Horizontal wells with lengths up to 8,000 ft are capturing an ever-increasing share of all wells drilled. However, the performance of many of these wells is significantly less than what is predicted by published well performance models. The factors causing this variance must be understood if horizontal wells are to produce at their potential.

Methods are presented in this paper that demonstrate which reservoirs may benefit from horizontal wells instead of fractured vertical wells. Additionally, an extensive analysis of expected performance shows that many horizontal wells may also benefit from fracture stimulation, and that the vast majority of reservoirs that have traditionally been candidates for vertical well fracturing are obvious candidates for horizontal well fracturing.

There is a need to determine the in-situ stress directions before a horizontal section is drilled, even if hydraulic fracturing is considered unattractive. These contrasting stresses can greatly affect the producing potential of a horizontal well. Analytical approximations are offered which can account for the permeability anisotropγ expected in these cases. Performance comparisons demonstrate that a horizontal well must be drilled in accordance with these stress measurements to maximize production rates.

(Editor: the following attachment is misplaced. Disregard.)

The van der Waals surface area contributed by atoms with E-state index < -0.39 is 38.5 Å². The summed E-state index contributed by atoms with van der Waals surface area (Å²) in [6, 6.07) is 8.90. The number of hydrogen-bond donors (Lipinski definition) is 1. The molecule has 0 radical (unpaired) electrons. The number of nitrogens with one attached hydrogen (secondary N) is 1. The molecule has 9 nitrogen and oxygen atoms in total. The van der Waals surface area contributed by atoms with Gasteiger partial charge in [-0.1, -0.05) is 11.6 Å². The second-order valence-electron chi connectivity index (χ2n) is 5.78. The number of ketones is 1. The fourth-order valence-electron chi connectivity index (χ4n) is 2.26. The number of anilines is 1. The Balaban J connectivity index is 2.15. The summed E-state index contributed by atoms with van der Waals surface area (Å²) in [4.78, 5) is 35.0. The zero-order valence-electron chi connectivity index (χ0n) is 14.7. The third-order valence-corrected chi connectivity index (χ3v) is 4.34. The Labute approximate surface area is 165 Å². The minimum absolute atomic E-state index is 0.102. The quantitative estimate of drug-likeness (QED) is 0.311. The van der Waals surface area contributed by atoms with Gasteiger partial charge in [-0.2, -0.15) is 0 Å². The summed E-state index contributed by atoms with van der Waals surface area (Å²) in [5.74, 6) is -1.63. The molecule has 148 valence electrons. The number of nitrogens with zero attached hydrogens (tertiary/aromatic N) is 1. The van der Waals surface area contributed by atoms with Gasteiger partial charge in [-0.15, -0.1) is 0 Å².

Case histories are used to demonstrate both successes and failures of hydraulically fractured horizontal wells. Various completion practices are reviewed and their corresponding results are explained.

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